Globally, shark species are facing steep declines in many populations. Indiscriminate industrial fishing has reduced the biomass of large predators such as tunas and sharks by up to 90 percent since the 1950s. Turtle Island is working to protect shark populations by reducing the capture in industrial fishing operations, challenging the shark fin trade, and conducting research to develop the scientific basis for protected areas and policy change.

Population(s) Served

In the United States, we are at a crossroads in the fight to defend sea turtles, whales, dolphins, and all the ocean wildlife we love. After nearly a decade of increasing protections from the landmark Paris Climate agreement, to the creation of the largest marine conservation area in the world, we are now facing a political wind that does not prioritize the environment.

Turtle Island is actively fighting to save marine species and the oceans. Cornerstone laws and regulations form the basis for protecting endangered species like sea turtles and preventing their extinction. These tools are effective, compel science to be used in making decisions, and provide opportunities for public involvement.

Population(s) Served

HELP US FIGHT CLIMATE CHANGE BY PLANTING 10,000 REDWOOD TREES IN THE SAN FRANCISCO BAY AREA.

Population(s) Served

Where we work

Goals & Strategy

SOURCE: Self-reported by organization

Learn about the organization's key goals, strategies, capabilities, and progress.

Charting impact

Four powerful questions that require reflection about what really matters - results.

We aim to raise awareness about the vital balance between life in oceans and on land. This is a critical step toward changing people's understanding, attitudes and behaviors with regard to biodiversity. We work to inspire people will recognize their responsibility to advocate on behalf of sea turtles, salmon and other marine species that are gravely threatened by commercial, cultural and individual human practices around the world.

Ultimately, our goal is to recover populations of endangered marine wildlife including sea turtles, dolphins, whales, sharks and wild salmon, and to protect the habitats that they need to survive.

We use grassroots action, science, policy and litigation to make this happen. We empower people in communities near and far with the knowledge, capacity and power to protect and preserve marine species through direct participation as active, informed and vocal advocates.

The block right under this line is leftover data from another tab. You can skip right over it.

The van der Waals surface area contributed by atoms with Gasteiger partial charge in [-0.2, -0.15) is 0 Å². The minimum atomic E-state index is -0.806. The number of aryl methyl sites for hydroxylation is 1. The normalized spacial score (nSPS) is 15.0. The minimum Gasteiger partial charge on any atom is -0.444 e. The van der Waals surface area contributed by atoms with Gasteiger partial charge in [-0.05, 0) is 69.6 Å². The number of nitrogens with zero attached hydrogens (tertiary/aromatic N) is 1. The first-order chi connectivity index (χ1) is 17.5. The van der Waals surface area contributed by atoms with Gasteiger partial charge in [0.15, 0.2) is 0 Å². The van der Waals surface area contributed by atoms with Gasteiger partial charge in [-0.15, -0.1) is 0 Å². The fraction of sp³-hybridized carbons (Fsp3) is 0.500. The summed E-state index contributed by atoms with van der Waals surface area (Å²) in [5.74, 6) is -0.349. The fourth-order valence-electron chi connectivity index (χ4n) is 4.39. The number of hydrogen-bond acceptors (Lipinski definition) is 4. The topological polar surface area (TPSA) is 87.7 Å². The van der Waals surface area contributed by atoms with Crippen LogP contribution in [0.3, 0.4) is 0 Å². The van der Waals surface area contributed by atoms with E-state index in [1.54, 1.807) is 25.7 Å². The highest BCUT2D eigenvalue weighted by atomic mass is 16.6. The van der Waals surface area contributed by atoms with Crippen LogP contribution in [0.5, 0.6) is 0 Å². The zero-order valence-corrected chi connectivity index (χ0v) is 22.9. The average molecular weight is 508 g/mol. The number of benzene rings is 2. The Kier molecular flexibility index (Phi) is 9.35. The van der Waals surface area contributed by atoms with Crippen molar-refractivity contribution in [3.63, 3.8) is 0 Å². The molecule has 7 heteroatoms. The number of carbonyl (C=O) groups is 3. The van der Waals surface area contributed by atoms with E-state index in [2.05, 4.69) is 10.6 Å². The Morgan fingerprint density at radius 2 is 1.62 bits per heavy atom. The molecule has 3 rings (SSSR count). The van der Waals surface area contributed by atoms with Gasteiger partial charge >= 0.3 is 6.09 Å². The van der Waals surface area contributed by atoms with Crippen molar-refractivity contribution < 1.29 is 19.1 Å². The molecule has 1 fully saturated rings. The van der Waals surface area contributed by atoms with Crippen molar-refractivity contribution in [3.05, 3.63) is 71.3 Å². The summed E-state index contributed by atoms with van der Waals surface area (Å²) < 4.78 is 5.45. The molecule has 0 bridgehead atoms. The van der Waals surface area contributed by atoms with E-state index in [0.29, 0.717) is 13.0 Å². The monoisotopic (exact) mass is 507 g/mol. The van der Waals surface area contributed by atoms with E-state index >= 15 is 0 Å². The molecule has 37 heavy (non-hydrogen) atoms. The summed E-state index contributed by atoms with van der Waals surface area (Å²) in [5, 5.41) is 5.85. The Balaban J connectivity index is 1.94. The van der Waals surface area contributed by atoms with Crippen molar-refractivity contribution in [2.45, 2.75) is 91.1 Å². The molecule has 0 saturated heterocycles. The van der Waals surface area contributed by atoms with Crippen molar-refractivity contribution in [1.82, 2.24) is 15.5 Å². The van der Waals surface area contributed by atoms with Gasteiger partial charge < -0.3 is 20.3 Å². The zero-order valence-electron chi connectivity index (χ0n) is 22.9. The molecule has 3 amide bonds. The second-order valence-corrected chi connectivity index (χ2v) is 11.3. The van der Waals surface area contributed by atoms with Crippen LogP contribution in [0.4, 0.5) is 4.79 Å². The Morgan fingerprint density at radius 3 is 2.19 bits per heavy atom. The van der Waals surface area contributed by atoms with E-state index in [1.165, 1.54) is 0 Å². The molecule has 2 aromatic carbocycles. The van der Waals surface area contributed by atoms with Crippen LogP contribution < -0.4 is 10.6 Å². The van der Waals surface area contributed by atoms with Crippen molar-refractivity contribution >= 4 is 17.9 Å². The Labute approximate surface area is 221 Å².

As a leading force for the protection and recovery of sea turtles and a wide array of marine wildlife since 1989, Turtle Island Restoration Network has demonstrated the effectiveness, persistence and long-term commitment necessary to help endangered marine wildlife species recover. Our executive director is a leader in marine conservation, and each member of our team brings deep skills in conservation, advocacy and education. Our board leadership contributes their experience in law, marine science, community leadership and education, as well as providing financial support and serving as ambassadors. The work to regenerate these vulnerable species must span decades, and Turtle Island has demonstrated our commitment to carry this out. We have diverse funding streams for our programs that help ensure organizational health. We have received the top, 4-Star Rating from Charity Navigator based on financial effectiveness and transparency.

Saving Species
- Shut down a Mexican sea turtle slaughterhouse to save 50,000 sea turtles annually and convinced Mexico to end all legal slaughter of turtles. Convinced Mexico to join the Convention on International Trade in Endangered Species of Wild Fauna and Flora (CITES).
- Forced Japan to end its illegal trade in endangered sea turtle parts of luxury items.
- Rescued 15,000 coho and steelhead trout from certain death since 1990.
- Stopped BP from burning endangered Kemp's ridleys, other sea turtles and marine wildlife during oil spill cleanup efforts in the Gulf of Mexico.
- Transformed a salmon-blocking dam into a series of salmon jump-pools with other nonprofits, businesses and individuals.
- Mobilized the public to prevent a proposal to re-open the hunting of Hawaii's iconic green sea turtle.
- Began and supported nesting beach programs in Central America that prevented egg poaching resulting in more than 1 million additional sea turtle hatchlings.
Changing Laws and Policies
- Compelled 20 nations to adopt rules that make shrimp nets safer for sea turtles by requiring Turtle Excluder Devices (TEDs).
- Closed down 250,000 square miles of the Pacific Ocean to the Hawaii longline swordfish fishery and the California driftnet fishery to protect sea turtles and marine mammals.
- Closed California longline fishery to prevent leatherback mortality.
- Compelled first federal “hard caps" for incidental turtle capture. As a result, the Hawaii longline fishery must close for season after cap is reached.
- Convinced then-Texas Governor George W. Bush to establish a 100-mile long time-area shrimping closure in South Texas near prime turtle nesting beaches.

Hands-on Conservation
- Restored over 100,000 square feet of crucial creekside habitat for wild coho salmon through native plantings, bank stabilization, and floodplain restoration.
- Tagged 150 sharks with acoustic telemetry and 72 green and two hawksbill turtles to collect data to win an international migratory swimway in the Pacific.
- Grew more than 50,000 native plants in our two community-based nurseries to provide better habitat for endangered coho salmon.

Financials

TURTLE ISLAND RESTORATION NETWORK (TIRN)
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Operations

The people, governance practices, and partners that make the organization tick.

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TURTLE ISLAND RESTORATION NETWORK (TIRN)

Board of directors
as of 10/4/2019
SOURCE: Self-reported by organization
Board chair

Donna Howe

No Affiliation

Term: 2008 - 2021

Donna Howe

No Affiliation

Deborah Sivas

Stanford Law School Environmental Law Clinic

Todd Steiner

Turtle Island Restoration Network

Barbara Andrews

California Academy of Sciences

Alex Hearn

University of SF, Quito Ecuador

Carole Allen

HEART - Help Endangered Animals - Ridley Turtles